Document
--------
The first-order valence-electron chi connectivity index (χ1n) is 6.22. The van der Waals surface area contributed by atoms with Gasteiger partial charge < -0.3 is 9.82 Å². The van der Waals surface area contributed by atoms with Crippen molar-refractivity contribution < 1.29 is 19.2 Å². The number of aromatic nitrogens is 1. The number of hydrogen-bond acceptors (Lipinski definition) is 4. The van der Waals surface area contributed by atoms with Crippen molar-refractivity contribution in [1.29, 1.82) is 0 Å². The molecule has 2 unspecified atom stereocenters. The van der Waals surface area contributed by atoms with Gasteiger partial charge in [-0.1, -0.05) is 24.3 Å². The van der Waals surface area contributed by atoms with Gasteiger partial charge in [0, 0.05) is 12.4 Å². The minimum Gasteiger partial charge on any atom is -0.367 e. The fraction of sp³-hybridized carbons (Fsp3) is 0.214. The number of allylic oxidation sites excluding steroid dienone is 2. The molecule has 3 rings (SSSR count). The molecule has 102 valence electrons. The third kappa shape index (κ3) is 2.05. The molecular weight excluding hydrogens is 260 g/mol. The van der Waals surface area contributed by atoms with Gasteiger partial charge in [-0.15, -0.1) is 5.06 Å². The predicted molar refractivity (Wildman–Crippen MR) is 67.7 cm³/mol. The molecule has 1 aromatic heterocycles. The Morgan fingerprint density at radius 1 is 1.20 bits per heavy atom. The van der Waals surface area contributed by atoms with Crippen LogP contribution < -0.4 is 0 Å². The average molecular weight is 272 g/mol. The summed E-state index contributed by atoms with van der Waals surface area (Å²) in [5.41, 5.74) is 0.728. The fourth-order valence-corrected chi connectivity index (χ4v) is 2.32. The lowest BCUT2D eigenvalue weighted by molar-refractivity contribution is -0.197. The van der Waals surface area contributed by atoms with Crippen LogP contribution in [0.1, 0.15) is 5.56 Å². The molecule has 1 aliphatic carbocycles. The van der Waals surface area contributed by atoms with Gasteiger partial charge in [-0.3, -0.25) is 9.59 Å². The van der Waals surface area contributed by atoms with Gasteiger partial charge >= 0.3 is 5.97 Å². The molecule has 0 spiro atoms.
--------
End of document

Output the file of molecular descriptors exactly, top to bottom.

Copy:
The first-order valence-electron chi connectivity index (χ1n) is 6.22. The van der Waals surface area contributed by atoms with Gasteiger partial charge < -0.3 is 9.82 Å². The van der Waals surface area contributed by atoms with Crippen molar-refractivity contribution < 1.29 is 19.2 Å². The number of aromatic nitrogens is 1. The number of hydrogen-bond acceptors (Lipinski definition) is 4. The van der Waals surface area contributed by atoms with Crippen molar-refractivity contribution in [1.29, 1.82) is 0 Å². The molecule has 2 unspecified atom stereocenters. The van der Waals surface area contributed by atoms with Gasteiger partial charge in [-0.1, -0.05) is 24.3 Å². The van der Waals surface area contributed by atoms with Gasteiger partial charge in [0, 0.05) is 12.4 Å². The minimum Gasteiger partial charge on any atom is -0.367 e. The fraction of sp³-hybridized carbons (Fsp3) is 0.214. The number of allylic oxidation sites excluding steroid dienone is 2. The molecule has 3 rings (SSSR count). The molecule has 102 valence electrons. The third kappa shape index (κ3) is 2.05. The molecular weight excluding hydrogens is 260 g/mol. The van der Waals surface area contributed by atoms with Gasteiger partial charge in [-0.15, -0.1) is 5.06 Å². The predicted molar refractivity (Wildman–Crippen MR) is 67.7 cm³/mol. The molecule has 1 aromatic heterocycles. The Morgan fingerprint density at radius 1 is 1.20 bits per heavy atom. The van der Waals surface area contributed by atoms with Crippen LogP contribution < -0.4 is 0 Å². The average molecular weight is 272 g/mol. The summed E-state index contributed by atoms with van der Waals surface area (Å²) in [5.41, 5.74) is 0.728. The fourth-order valence-corrected chi connectivity index (χ4v) is 2.32. The lowest BCUT2D eigenvalue weighted by molar-refractivity contribution is -0.197. The van der Waals surface area contributed by atoms with Crippen LogP contribution in [0.1, 0.15) is 5.56 Å². The molecule has 1 aliphatic carbocycles. The van der Waals surface area contributed by atoms with Gasteiger partial charge in [-0.3, -0.25) is 9.59 Å². The van der Waals surface area contributed by atoms with Gasteiger partial charge >= 0.3 is 5.97 Å². The molecule has 0 spiro atoms.